Brent Faiyaz
Words by Hayley Louisa Brown
Photography by Sophie Jane Stafford
Fashion by Michael Alexa


Brent Faiyaz has one of those voices you’re sure you’ve heard before - it’s familiar in the way that Prince is familiar, that Marvin is familiar, that D’Angelo is – as though his vocal tones are connected to something so deep in your subconscious that your soul recognises it before you do. You’d expect the owner of a voice like that to know about it, for it to be a source of entertainment at family gatherings growing up, a reason for girls to have a crush on you in high school. But not for Brent - it took him quite some time to figure out what he had. His musical journey began with his hopes and intentions pinned on becoming a rapper, not a singer – definitely not a singer. Yet here we are, three years, two solo records and one Sonder record later, and Faiyaz is barely getting started.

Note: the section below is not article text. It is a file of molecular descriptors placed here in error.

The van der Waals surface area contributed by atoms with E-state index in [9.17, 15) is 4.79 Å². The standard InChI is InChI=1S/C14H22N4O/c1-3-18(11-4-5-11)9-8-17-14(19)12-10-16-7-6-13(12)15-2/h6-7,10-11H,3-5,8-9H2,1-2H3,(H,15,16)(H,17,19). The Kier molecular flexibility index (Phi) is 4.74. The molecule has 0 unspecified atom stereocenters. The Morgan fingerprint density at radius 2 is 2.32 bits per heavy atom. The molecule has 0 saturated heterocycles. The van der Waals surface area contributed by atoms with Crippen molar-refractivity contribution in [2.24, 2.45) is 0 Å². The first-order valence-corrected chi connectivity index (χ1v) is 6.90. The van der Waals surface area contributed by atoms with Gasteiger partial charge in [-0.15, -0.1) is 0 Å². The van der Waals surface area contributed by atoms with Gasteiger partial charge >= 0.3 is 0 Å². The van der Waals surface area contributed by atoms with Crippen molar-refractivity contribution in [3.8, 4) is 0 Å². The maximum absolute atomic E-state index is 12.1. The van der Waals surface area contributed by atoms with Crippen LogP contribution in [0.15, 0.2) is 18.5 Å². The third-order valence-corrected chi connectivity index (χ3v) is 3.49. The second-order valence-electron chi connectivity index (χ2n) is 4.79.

It’s strange to imagine an alternate reality in which Brent’s paired-back R&B inflections never existed – his is one of the names spearheading the genre’s recent reinvention (“I’m not gonna say it was dead or no shit like that, but it’s different now. It’s going somewhere else.”) with his beautifully crafted 2017 release SONDER SON. Sound effects and skits that reflect snapshots of his life over the last few years are carefully woven through the 12 tracks to create something intrinsically relatable. This level of thought is not un-noticed; however, everything takes a backseat against his effortless vocal range and the ease with which he delivers it. Acoustic interlude “Burn One” possesses a raw beauty that’s powerful in its simplicity, and defines the understated strength that underpins Brent’s whole back catalogue.